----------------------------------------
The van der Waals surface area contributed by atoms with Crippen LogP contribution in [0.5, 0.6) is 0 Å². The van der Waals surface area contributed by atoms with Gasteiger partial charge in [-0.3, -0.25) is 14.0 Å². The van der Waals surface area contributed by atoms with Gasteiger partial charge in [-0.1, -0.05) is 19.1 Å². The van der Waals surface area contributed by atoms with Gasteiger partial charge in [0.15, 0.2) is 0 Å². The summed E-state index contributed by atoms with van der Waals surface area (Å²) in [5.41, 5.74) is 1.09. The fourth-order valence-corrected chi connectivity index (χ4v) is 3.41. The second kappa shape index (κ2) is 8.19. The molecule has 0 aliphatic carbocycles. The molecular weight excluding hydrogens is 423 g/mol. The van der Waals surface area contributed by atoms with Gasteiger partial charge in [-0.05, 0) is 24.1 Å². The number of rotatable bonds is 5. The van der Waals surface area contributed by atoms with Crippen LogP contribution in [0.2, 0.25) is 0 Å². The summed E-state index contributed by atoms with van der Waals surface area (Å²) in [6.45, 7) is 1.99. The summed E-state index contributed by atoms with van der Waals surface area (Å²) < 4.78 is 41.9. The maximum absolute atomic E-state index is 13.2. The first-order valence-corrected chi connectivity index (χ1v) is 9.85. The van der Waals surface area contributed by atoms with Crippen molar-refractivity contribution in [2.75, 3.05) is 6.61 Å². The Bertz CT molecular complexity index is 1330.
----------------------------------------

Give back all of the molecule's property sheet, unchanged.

The van der Waals surface area contributed by atoms with Crippen LogP contribution in [0.5, 0.6) is 0 Å². The van der Waals surface area contributed by atoms with Gasteiger partial charge in [-0.3, -0.25) is 14.0 Å². The van der Waals surface area contributed by atoms with Gasteiger partial charge in [-0.1, -0.05) is 19.1 Å². The van der Waals surface area contributed by atoms with Gasteiger partial charge in [0.15, 0.2) is 0 Å². The summed E-state index contributed by atoms with van der Waals surface area (Å²) in [5.41, 5.74) is 1.09. The fourth-order valence-corrected chi connectivity index (χ4v) is 3.41. The second kappa shape index (κ2) is 8.19. The molecule has 0 aliphatic carbocycles. The molecular weight excluding hydrogens is 423 g/mol. The van der Waals surface area contributed by atoms with Gasteiger partial charge in [-0.05, 0) is 24.1 Å². The number of rotatable bonds is 5. The van der Waals surface area contributed by atoms with Crippen LogP contribution in [0.2, 0.25) is 0 Å². The summed E-state index contributed by atoms with van der Waals surface area (Å²) in [6.45, 7) is 1.99. The summed E-state index contributed by atoms with van der Waals surface area (Å²) < 4.78 is 41.9. The maximum absolute atomic E-state index is 13.2. The first-order valence-corrected chi connectivity index (χ1v) is 9.85. The van der Waals surface area contributed by atoms with Crippen molar-refractivity contribution in [2.75, 3.05) is 6.61 Å². The Bertz CT molecular complexity index is 1330.